I’ve been using Lefevbre (and some other folks that if that haven’t appeared on the blog are sure to do so) to tackle precisely that internal/external challenge. The problem with his work is its impenetrability, naturally. His categories are meant to be rather fluid and interactive. This means they are more challenging to bring into a work that is trying to remain history/religious studies and not go too far off the deep end into theory. I’m still working with that line, as you can tell.

    I think I may have read Knott’s argument in article form. Is that possible? I’ll have to run through my filing cabinet to check. The name is certainly familiar, although I definitely haven’t read that particular work. I’ll get it immediately to check it out! Thanks for the helpful recommendation!

    The irrational bit was not necessarily my reading of my own subjects. I was thinking primarily 1) that Per Smith and Daniel Silliman might be lurking with all of their interest in secularism and irreligion/nonreligion/secularity/etc., and 2) that if I take off my rather neutral historian and religious studies hats and attempt to look at the spiritual warfare folks as an non-Chrisitan outsider might, then I may say they are engaging in some seriously irrational behavior. They’ve certainly be accused of it!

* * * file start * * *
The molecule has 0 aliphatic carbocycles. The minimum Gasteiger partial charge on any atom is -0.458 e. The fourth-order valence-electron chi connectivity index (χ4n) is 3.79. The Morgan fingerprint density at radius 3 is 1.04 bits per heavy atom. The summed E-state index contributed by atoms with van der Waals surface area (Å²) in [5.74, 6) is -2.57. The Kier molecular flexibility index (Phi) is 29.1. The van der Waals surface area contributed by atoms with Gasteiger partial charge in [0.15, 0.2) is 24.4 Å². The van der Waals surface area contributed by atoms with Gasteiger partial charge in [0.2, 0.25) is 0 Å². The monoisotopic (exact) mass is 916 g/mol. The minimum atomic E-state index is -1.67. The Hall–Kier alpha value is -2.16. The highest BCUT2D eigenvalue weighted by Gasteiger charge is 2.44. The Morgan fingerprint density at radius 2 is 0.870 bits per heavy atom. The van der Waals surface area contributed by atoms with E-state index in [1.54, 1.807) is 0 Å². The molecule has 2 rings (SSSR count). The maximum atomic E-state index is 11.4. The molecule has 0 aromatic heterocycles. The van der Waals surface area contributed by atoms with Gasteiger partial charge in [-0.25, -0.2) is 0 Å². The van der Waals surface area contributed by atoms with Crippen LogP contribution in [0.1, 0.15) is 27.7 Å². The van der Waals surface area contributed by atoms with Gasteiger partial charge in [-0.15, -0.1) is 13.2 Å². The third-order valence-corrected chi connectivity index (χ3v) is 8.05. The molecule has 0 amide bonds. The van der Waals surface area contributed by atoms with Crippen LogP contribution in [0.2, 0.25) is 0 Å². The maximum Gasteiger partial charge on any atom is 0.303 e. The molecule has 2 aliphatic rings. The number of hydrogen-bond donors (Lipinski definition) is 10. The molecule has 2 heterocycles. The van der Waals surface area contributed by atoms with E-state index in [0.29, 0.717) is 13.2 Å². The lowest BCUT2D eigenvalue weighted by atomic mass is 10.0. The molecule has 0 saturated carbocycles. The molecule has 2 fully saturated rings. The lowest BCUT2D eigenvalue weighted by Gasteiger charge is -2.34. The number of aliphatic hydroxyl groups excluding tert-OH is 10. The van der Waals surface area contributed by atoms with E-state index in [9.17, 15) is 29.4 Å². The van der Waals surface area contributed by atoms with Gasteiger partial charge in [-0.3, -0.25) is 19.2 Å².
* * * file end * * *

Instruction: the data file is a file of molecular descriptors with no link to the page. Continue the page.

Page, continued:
They attempt, for instance, to take credit for radical city-wide changes in crime rates, spiritual atmosphere, congregation size, etc., but they blatantly disregard far more obvious and convincing explanations for those changes. Moreover, they often are accused (by fellow Christians especially) of deliberately misleading their followers about the effectiveness of their activities (e.g., claiming to have an influence that occurred in X year but factually the change occurred prior to X year and they are mis-remembering.) And this doesn’t get into the basic issue that we’re talking about territorial demonology and intensive personal communication with the Holy Spirit through prayer or spiritual gifts.

    So for my own work, this may or may not be precisely irrational–it has a rational basis for them, surely. Yet from anywhere outside of their box and my scholarly stance it can appear non-rational. This line of thinking is nowhere in my work though; I don’t feel it captures my subjects or offers a helpful area of analysis for their activities. So I’d argue with me, too, if that makes you feel better.